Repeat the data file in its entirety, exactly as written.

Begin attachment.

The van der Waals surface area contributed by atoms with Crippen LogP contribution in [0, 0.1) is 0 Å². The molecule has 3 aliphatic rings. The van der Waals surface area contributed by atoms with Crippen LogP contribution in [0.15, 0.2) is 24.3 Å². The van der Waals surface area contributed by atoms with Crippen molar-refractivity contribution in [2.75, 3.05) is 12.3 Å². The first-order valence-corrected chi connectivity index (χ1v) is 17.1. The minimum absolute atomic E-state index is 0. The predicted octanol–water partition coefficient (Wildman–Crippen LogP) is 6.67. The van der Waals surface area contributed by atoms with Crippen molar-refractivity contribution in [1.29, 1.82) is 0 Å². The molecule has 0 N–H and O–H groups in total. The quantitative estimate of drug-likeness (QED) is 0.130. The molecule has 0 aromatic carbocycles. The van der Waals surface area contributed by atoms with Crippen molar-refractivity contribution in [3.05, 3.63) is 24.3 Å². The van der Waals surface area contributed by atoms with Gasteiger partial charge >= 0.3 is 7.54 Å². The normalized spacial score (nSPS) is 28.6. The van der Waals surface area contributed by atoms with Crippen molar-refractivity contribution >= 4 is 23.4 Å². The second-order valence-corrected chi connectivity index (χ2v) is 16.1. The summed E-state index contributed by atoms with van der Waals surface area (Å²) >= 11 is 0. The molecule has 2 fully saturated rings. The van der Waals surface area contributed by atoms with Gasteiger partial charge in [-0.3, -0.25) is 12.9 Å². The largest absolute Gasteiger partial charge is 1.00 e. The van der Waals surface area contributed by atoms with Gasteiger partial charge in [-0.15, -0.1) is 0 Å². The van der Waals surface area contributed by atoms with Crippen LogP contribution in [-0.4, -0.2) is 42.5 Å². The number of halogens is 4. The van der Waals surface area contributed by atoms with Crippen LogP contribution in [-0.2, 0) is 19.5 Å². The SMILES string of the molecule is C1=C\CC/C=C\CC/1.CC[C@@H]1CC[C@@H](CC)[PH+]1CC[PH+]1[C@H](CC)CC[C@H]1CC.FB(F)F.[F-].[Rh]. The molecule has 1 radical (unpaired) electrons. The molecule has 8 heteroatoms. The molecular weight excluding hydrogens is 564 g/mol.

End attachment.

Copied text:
The van der Waals surface area contributed by atoms with Crippen LogP contribution in [0, 0.1) is 0 Å². The molecule has 3 aliphatic rings. The van der Waals surface area contributed by atoms with Crippen LogP contribution in [0.15, 0.2) is 24.3 Å². The van der Waals surface area contributed by atoms with Crippen molar-refractivity contribution in [2.75, 3.05) is 12.3 Å². The first-order valence-corrected chi connectivity index (χ1v) is 17.1. The minimum absolute atomic E-state index is 0. The predicted octanol–water partition coefficient (Wildman–Crippen LogP) is 6.67. The van der Waals surface area contributed by atoms with Crippen molar-refractivity contribution in [1.29, 1.82) is 0 Å². The molecule has 0 N–H and O–H groups in total. The quantitative estimate of drug-likeness (QED) is 0.130. The molecule has 0 aromatic carbocycles. The van der Waals surface area contributed by atoms with Crippen molar-refractivity contribution in [3.05, 3.63) is 24.3 Å². The van der Waals surface area contributed by atoms with Gasteiger partial charge >= 0.3 is 7.54 Å². The normalized spacial score (nSPS) is 28.6. The van der Waals surface area contributed by atoms with Crippen molar-refractivity contribution >= 4 is 23.4 Å². The second-order valence-corrected chi connectivity index (χ2v) is 16.1. The summed E-state index contributed by atoms with van der Waals surface area (Å²) >= 11 is 0. The molecule has 2 fully saturated rings. The van der Waals surface area contributed by atoms with Gasteiger partial charge in [-0.3, -0.25) is 12.9 Å². The largest absolute Gasteiger partial charge is 1.00 e. The van der Waals surface area contributed by atoms with Gasteiger partial charge in [-0.15, -0.1) is 0 Å². The van der Waals surface area contributed by atoms with Crippen LogP contribution in [-0.4, -0.2) is 42.5 Å². The number of halogens is 4. The van der Waals surface area contributed by atoms with Crippen LogP contribution in [-0.2, 0) is 19.5 Å². The SMILES string of the molecule is C1=C\CC/C=C\CC/1.CC[C@@H]1CC[C@@H](CC)[PH+]1CC[PH+]1[C@H](CC)CC[C@H]1CC.FB(F)F.[F-].[Rh]. The molecule has 1 radical (unpaired) electrons. The molecule has 8 heteroatoms. The molecular weight excluding hydrogens is 564 g/mol.